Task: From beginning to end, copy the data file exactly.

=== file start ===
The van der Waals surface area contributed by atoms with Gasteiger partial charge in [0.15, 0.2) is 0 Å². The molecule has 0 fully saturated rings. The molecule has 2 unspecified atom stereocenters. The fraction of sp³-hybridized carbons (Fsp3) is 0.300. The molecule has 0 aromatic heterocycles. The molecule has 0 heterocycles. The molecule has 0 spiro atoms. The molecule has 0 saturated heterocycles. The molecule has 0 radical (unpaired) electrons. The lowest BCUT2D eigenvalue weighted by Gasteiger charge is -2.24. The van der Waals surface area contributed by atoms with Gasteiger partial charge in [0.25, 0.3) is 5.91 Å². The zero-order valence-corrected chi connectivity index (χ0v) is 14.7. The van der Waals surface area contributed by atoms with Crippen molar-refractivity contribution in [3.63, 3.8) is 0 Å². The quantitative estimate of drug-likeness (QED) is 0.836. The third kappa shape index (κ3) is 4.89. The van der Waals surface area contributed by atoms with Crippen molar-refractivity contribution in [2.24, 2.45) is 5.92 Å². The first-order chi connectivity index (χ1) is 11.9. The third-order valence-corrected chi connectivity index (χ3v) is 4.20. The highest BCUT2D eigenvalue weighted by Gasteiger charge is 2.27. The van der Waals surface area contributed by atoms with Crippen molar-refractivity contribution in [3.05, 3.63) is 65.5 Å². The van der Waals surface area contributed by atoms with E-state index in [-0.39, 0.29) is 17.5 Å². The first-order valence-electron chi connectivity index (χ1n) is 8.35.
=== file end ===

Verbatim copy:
The van der Waals surface area contributed by atoms with Gasteiger partial charge in [0.15, 0.2) is 0 Å². The molecule has 0 fully saturated rings. The molecule has 2 unspecified atom stereocenters. The fraction of sp³-hybridized carbons (Fsp3) is 0.300. The molecule has 0 aromatic heterocycles. The molecule has 0 heterocycles. The molecule has 0 spiro atoms. The molecule has 0 saturated heterocycles. The molecule has 0 radical (unpaired) electrons. The lowest BCUT2D eigenvalue weighted by Gasteiger charge is -2.24. The van der Waals surface area contributed by atoms with Gasteiger partial charge in [0.25, 0.3) is 5.91 Å². The zero-order valence-corrected chi connectivity index (χ0v) is 14.7. The van der Waals surface area contributed by atoms with Crippen molar-refractivity contribution in [3.63, 3.8) is 0 Å². The quantitative estimate of drug-likeness (QED) is 0.836. The third kappa shape index (κ3) is 4.89. The van der Waals surface area contributed by atoms with Crippen molar-refractivity contribution in [2.24, 2.45) is 5.92 Å². The first-order chi connectivity index (χ1) is 11.9. The third-order valence-corrected chi connectivity index (χ3v) is 4.20. The highest BCUT2D eigenvalue weighted by Gasteiger charge is 2.27. The van der Waals surface area contributed by atoms with Crippen molar-refractivity contribution in [3.05, 3.63) is 65.5 Å². The van der Waals surface area contributed by atoms with E-state index in [-0.39, 0.29) is 17.5 Å². The first-order valence-electron chi connectivity index (χ1n) is 8.35.